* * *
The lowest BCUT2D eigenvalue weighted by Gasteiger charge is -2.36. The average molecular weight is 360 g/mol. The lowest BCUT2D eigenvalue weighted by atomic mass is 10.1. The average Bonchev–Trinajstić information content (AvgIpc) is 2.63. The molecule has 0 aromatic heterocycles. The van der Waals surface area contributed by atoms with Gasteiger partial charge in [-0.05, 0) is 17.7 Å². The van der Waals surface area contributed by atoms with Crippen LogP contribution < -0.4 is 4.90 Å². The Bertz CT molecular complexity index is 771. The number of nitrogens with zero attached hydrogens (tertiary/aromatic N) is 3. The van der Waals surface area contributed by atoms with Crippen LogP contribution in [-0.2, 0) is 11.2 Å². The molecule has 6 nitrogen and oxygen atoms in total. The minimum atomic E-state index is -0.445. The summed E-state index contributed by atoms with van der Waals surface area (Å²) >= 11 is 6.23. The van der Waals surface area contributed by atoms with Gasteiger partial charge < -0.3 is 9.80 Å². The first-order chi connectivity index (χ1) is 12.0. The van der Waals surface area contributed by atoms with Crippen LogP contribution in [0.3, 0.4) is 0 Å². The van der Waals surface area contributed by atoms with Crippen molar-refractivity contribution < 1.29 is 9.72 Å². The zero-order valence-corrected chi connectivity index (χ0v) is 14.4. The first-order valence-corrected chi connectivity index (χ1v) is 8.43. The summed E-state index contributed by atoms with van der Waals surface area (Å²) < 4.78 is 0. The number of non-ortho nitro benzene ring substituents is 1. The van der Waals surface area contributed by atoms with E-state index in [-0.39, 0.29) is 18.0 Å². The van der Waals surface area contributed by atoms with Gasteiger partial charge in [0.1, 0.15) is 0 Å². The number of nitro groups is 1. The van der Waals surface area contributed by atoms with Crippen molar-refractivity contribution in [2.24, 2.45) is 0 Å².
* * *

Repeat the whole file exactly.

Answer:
The lowest BCUT2D eigenvalue weighted by Gasteiger charge is -2.36. The average molecular weight is 360 g/mol. The lowest BCUT2D eigenvalue weighted by atomic mass is 10.1. The average Bonchev–Trinajstić information content (AvgIpc) is 2.63. The molecule has 0 aromatic heterocycles. The van der Waals surface area contributed by atoms with Gasteiger partial charge in [-0.05, 0) is 17.7 Å². The van der Waals surface area contributed by atoms with Crippen LogP contribution < -0.4 is 4.90 Å². The Bertz CT molecular complexity index is 771. The number of nitrogens with zero attached hydrogens (tertiary/aromatic N) is 3. The van der Waals surface area contributed by atoms with Crippen LogP contribution in [-0.2, 0) is 11.2 Å². The molecule has 6 nitrogen and oxygen atoms in total. The minimum atomic E-state index is -0.445. The summed E-state index contributed by atoms with van der Waals surface area (Å²) >= 11 is 6.23. The van der Waals surface area contributed by atoms with Gasteiger partial charge < -0.3 is 9.80 Å². The first-order chi connectivity index (χ1) is 12.0. The van der Waals surface area contributed by atoms with Crippen LogP contribution in [0.3, 0.4) is 0 Å². The van der Waals surface area contributed by atoms with Crippen molar-refractivity contribution < 1.29 is 9.72 Å². The zero-order valence-corrected chi connectivity index (χ0v) is 14.4. The first-order valence-corrected chi connectivity index (χ1v) is 8.43. The summed E-state index contributed by atoms with van der Waals surface area (Å²) < 4.78 is 0. The number of non-ortho nitro benzene ring substituents is 1. The van der Waals surface area contributed by atoms with E-state index in [-0.39, 0.29) is 18.0 Å². The van der Waals surface area contributed by atoms with Gasteiger partial charge in [0.1, 0.15) is 0 Å². The number of nitro groups is 1. The van der Waals surface area contributed by atoms with Crippen molar-refractivity contribution in [2.24, 2.45) is 0 Å².